Indiana, Purdue universities plan Indianapolis campus split
INDIANAPOLIS (AP) — Indiana University and Purdue University officials announced plans Friday to split up control of the Indianapolis campus that the schools have shared for more than 50 years, a move they said will lead both schools to expand their presence in the city.
The academic division of the 27,000-student campus now known as Indiana University-Purdue University Indianapolis, or IUPUI, is set to take effect in 2024, with the new IU Indianapolis continuing to operate much of the campus and programs in areas including business, science, law, nursing and liberal arts.
Purdue said it will control engineering, computer science and technology programs, with an aim to increase their enrollments in coordination with the main Purdue campus in West Lafayette.
Leaders from both schools said the changes will allow IU and Purdue to highlight and grow their academic programs and research presence in the state’s largest city.
Purdue Board of Trustees Chairman Michael Berghoff said the new structure will give both universities more incentive to invest in Indianapolis programs and could help recruit businesses to the city with higher profiles for each school.
“Somebody who’s driving them around is going to show them where Purdue University is located in Indianapolis and where Indiana University is located in Indianapolis versus IUPUI,” Berghoff said during a news conference.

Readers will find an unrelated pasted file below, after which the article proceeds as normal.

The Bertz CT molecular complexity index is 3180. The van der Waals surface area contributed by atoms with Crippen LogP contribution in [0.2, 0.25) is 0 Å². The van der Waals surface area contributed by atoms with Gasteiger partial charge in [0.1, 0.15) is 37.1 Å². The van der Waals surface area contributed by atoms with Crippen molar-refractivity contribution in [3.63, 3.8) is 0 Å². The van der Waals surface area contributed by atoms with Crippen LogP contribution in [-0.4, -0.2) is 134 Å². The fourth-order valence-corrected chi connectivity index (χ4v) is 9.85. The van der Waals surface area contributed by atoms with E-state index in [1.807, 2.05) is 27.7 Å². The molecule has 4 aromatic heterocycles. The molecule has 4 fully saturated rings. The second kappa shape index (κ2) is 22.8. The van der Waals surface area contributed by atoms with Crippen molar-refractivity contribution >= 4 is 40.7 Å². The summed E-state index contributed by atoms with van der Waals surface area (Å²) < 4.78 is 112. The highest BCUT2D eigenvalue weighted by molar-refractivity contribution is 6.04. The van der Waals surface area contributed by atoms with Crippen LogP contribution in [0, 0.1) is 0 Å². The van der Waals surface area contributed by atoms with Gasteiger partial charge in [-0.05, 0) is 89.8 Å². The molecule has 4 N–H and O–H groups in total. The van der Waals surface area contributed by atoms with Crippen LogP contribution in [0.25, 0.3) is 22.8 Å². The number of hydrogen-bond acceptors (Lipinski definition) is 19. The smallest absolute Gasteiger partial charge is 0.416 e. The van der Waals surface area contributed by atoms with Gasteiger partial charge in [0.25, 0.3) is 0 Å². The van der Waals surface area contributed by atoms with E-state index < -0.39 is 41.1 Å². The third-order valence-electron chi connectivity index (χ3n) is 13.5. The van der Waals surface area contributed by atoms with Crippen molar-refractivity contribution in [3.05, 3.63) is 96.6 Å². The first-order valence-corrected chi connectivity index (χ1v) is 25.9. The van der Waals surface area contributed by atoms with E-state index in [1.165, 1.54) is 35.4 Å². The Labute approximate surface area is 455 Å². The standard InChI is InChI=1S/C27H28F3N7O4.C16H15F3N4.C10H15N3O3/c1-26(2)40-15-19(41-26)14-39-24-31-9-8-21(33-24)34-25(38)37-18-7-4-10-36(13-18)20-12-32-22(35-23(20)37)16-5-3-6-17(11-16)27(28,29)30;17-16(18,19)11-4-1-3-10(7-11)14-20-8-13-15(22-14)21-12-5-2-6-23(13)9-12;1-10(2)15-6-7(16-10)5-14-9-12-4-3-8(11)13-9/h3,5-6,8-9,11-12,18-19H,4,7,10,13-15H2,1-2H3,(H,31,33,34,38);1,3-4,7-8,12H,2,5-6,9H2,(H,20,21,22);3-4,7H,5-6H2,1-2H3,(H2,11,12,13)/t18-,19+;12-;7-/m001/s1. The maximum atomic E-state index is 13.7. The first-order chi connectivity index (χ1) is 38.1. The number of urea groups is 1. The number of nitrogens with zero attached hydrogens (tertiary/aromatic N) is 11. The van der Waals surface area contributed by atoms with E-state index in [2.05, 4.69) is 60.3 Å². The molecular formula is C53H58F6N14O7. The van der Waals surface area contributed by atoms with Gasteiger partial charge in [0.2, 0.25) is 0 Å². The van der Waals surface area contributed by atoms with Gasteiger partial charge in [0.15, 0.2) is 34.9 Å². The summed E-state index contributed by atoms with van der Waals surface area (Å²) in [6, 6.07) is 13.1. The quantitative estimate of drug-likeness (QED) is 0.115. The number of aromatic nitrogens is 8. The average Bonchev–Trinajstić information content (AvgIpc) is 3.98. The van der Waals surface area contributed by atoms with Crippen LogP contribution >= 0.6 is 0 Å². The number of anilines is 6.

The universities had a similar shared campus in Fort Wayne that split up in 2018. Purdue Fort Wayne now provides most of its academic degrees, with IU largely overseeing health sciences programs.
IU President Pamela Whitten said her goals included bolstering the business school and computer science programs at the Indianapolis campus.
“The new framework calls for a more energized role in Indianapolis for both universities with an even greater number of graduates who are ready to participate in our modern economy,” Whitten said.
Purdue President Mitch Daniels, the former Indiana governor who is stepping down at year’s end after a decade leading the school, said he long supported major changes for IUPUI’s structure but that serious discussions didn’t start until Whitten became IU’s president last year.
Daniels said what he called “the new Purdue in Indianapolis” would not be a regional campus but fully integrated with the West Lafayette campus. Daniels said he believe it was important for Purdue to have a bigger and more visible presence in the city.
“We have really not been living up to our responsibility if we are not providing to Indianapolis, that high tech, that engineering, computer science and related applied disciplines,” Daniels said.